And then it just gets better. My favorite part is this: "Finally, her long tail got stepped on, and she had to stand before a judge." LOL!!! "Long tail?" So first, she has somehow managed to compress her student's entire body to the point where she can fit the whole thing in her womb, and now she also has a tail? WOW! Amazing!

    Well, I can explain that expression, because I graduated from Yonsei University Korean Language Institute, and happen to know the Korean idiom "ggori-ga gilmyeon balphinda." This means "if your tail is long, it gets stepped on." It's a uniquely Korean idiom that basically means "every deception you commit, your tail gets longer, until finally someone will step on your tail and everyone will find out." So basically they translated a Korean idiom directly from Korean to English without bothering to explain why, exactly, Riojas has a tail. To make an analogy, Koreans see a long tail as like Pinocchio's long nose...

    Oh man, got to love that Korea Times...

    November 25, 2010: Tada!

    Official Communication from Excelsior College that I Have Met My Graduation Requirements Barring an Extraordinary Event (click to enlarge)


    My Taiwanese Tax Refund Check, Received Within the Past Month, a Sign of Better Economic Times for Charles Wetzel
    November 22, 2010: Reboot
    Today is "Reboot Day." It is also Lebanon's independence day, but I digress.

    Why do I call it "Reboot Day?" Because I have basically, once again, failed to follow through on all the parts of my November 1 plan. Oh, I followed some of them, all right, but not all of them, and then it got to be a tangled mess, as usual. Therefore, today (the first day of the week that begins the one-month anniversary of finishing my BS), I have decided to outline my future plans after Taiwan and also come up with micro-plans for each week.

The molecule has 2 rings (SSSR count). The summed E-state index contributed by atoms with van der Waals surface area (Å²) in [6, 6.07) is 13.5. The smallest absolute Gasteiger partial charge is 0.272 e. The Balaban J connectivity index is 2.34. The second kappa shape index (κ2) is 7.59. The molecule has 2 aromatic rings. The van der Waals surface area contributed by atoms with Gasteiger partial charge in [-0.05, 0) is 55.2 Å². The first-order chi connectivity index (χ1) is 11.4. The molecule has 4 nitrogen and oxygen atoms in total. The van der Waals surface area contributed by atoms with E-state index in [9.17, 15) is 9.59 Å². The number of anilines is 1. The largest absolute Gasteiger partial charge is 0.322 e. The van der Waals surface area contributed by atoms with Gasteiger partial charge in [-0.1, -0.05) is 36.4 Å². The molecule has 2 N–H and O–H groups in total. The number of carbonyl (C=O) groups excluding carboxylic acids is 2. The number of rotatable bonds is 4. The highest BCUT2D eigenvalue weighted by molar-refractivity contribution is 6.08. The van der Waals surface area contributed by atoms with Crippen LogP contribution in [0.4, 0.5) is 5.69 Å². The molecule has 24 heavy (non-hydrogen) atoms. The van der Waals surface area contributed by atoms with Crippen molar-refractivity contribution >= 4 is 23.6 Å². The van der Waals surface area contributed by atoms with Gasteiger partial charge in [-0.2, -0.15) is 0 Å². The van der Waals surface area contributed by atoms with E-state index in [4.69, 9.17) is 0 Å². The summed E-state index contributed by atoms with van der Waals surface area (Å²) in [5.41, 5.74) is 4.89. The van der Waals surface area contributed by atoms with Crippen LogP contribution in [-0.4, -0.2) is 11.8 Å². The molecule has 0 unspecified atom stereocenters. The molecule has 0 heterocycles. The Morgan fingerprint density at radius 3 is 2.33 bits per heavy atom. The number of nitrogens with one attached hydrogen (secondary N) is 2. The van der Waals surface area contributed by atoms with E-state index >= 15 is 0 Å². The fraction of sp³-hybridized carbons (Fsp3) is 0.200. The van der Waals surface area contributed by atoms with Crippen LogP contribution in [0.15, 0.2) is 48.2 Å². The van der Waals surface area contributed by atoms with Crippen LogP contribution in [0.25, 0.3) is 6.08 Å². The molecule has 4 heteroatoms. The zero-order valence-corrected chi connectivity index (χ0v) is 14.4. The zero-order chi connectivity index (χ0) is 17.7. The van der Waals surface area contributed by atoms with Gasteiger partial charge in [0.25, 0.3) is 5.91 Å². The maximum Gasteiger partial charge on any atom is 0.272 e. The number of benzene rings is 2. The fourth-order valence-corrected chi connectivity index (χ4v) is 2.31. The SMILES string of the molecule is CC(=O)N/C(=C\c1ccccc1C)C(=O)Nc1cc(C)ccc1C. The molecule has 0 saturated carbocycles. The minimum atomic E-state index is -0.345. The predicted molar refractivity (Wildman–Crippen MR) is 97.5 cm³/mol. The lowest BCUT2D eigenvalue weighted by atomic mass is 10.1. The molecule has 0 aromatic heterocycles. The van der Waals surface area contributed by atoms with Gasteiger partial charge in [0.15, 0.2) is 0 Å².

Previously, my plans had been this:

  • Finish up my contract in Taiwan at my current buxiban.
  • Go back to the US and build an IT career there, eventually relaunching my self in Asia in a few years.

    Basically, at that point, I had sort of come to the same conclusion that Germany had come to at the end of World War I — I can keep fighting for years, but I am gradually losing, and the rest of the war won't be fun at all if I continue to fight, and I'll probably lose in the end. So why not make a strategic withdrawal?

    However, then I started to contemplate. And I realized that there are so many things I haven't done in Asia, yet, for example:

  • Work on a WWOOF farm to see what it's like
  • Live in Japan to see what it's like
  • Learn Japanese to a level past JLPT Level 4
  • Learn Chinese to the point where I can pass an HSK exam
  • Try teaching adults to see if it's more fun than teaching kids
  • Make my post-high-school-graduation time in Asia a clean five years rather than 4.5, and make my total time in Asia during my life a clean 10 years instead of 9.5

    By the time I got to the end of this list (through days of deep contemplation), I realized that if I were to go back to the US for a few years, I'd spend all that time missing valuable information and experience that could aid me on my return trip in a few years!

    And then I got to thinking. "Hey, wait a minute, what if I WWOOFed in Japan for five or six months after finishing up in Taiwan? And what if, after that, I tried out teaching in a university on Mainland China for a year, just to see what it was like? Then I could accomplish all the goals laid out above and return to the US content that I 'did everything I could.'"

    Then, I had a startling realization: university pay in China is about 5,000 RMB per month ($753.15). At that rate of pay, I can pay off nearly all of my student loans within a year! The cost of living will be so low and the apartment will be provided by the school, that I can save $600 a month and pay off $7,200 in loans — possibly ALL the remaining balance!

    That led to another starting realization — if I enjoy teaching university students in China, there is no need to return to the US to live! I can simply get a one-year MA TESOL degree and enter either Japan or Korea as a university instructor! So basically, until further notice, I have scrapped the previous plans to move back to the States anytime soon. Instead, this is my current plan:

  • I finish my contract here in Taiwan on March 28.
  • Head over to Japan via international ferry.
  • WWOOF (act as a farmhand part-time for free room and board) for about five or six months (one visa run in the middle). Watch my Japanese grow by leaps and bounds and hopefully pass JLPT Level N3 in July, and simultaneously get a feel for Japan. Is it magic, or is it just another ordinary country? Is living there actually a goal worth striving for?